Alfresco cabaret on street is just a typical morning...

Peter Unsworth

Peter Unsworth

First published in News

ARMED with a most generous £1 ice cream cornet, bought near the entrance to the Westgate Centre, I was ready for the unusual that is often found in Queen Street. I’m never disappointed.

Making her farewell appearance before returning that evening to the Royal College of Music in Manchester to read – and sing – for her master’s degree, was Josephine, the talented young soprano from Witney. She brings a touch of class to the busking scene of the city.

“See you at Christmas,” she said before plonking a welcome kiss on my left cheek. I’ll be counting the days.

A small girl, accompanied by her mother and grandmother, without any prompting, felt compelled to tell me her name was Amelia and that she was four-years-old. Congratulating her on this milestone, I admitted to once being four-years-old. Her brow furrowed.

“Are you sure?” she asked, her words delivered with almost tangible suspicion.

A young woman, clad in a black gown and clutching a mortar board, whizzed along towards New Road on a skateboard, missing buses and public by inches. She was applauded rather than condemned. The final act of this alfresco cabaret was provided by a man, his nakedness hidden only by an overcoat, being led from Marks and Spencer’s by the strong arm of the law.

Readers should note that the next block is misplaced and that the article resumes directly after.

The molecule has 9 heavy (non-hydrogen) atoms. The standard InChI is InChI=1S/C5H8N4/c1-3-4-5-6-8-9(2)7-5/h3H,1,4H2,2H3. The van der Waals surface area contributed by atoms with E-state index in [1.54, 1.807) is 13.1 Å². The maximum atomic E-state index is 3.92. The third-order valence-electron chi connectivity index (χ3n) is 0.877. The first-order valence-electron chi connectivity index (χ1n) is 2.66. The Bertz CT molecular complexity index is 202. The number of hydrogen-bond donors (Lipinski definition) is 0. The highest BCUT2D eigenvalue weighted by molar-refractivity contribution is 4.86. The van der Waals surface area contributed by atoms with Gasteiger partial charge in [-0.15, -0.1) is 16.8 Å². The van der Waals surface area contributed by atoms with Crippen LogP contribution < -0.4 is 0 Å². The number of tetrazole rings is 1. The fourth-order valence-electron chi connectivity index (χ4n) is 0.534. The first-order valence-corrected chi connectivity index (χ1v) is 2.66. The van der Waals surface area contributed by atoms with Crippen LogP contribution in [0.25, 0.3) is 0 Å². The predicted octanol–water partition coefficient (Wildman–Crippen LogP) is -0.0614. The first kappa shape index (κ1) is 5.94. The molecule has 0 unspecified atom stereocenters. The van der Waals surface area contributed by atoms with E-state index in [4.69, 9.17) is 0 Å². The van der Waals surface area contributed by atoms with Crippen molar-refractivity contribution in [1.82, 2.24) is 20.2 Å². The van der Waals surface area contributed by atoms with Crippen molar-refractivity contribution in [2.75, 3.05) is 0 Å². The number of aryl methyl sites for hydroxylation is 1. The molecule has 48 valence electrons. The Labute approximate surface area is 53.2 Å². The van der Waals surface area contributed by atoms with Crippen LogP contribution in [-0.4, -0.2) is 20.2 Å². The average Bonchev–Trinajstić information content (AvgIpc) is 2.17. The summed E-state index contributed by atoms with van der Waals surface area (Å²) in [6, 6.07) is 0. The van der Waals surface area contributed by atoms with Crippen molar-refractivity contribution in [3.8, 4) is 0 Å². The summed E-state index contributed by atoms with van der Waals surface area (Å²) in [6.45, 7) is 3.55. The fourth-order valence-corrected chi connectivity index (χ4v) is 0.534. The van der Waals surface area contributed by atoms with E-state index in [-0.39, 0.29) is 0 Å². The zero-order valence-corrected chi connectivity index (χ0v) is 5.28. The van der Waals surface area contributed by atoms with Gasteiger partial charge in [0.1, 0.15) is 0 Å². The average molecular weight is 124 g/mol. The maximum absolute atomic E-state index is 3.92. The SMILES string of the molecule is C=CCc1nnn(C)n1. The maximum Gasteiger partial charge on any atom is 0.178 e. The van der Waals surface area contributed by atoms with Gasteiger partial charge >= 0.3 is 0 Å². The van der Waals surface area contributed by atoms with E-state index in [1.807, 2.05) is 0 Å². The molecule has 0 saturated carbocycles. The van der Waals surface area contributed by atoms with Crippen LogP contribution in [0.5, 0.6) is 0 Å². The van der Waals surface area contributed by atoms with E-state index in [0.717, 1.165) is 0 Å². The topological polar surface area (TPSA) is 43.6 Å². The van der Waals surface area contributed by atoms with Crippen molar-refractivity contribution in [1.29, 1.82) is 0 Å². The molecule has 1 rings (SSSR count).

“Leave him alone!” called an elderly woman with green hair.

Tuesday morning was far from dull.

NEITHER was Monday evening. I went to the New Theatre to see Dreamboats and Miniskirts a delightful show crammed with music from the 1960s, performed by a young and multi-talented company. Among them was Headington’s David Luke, a former Cherwell School pupil who was playing one of the leading roles.

“Oxford will always be my home and to return here is the highlight of any tour,” he told me.

David was here earlier in the year for the show’s forerunner, Dreamboats and Petticoats.

Before the show, management asked for mobile phones to be switched off. The request appeared to be universally observed. But you should have seen the dash of young and old alike to resume contact with fellow phone addicts once the curtain fell.

FINALLY a word of appreciation. If you’ve ever bought beautiful homemade greetings cards from the Covered Market’s Helen and Douglas House shop, like me, you’ll be sorry to hear of the death of the ever-cheerful ’northern lass’, Betty Simpson. Recently she and her husband Colin moved from Water Eaton to be nearer their family. She’ll be missed – as will her handyworks that are real works of art and have raised hundreds of pounds. Thanks Betty.

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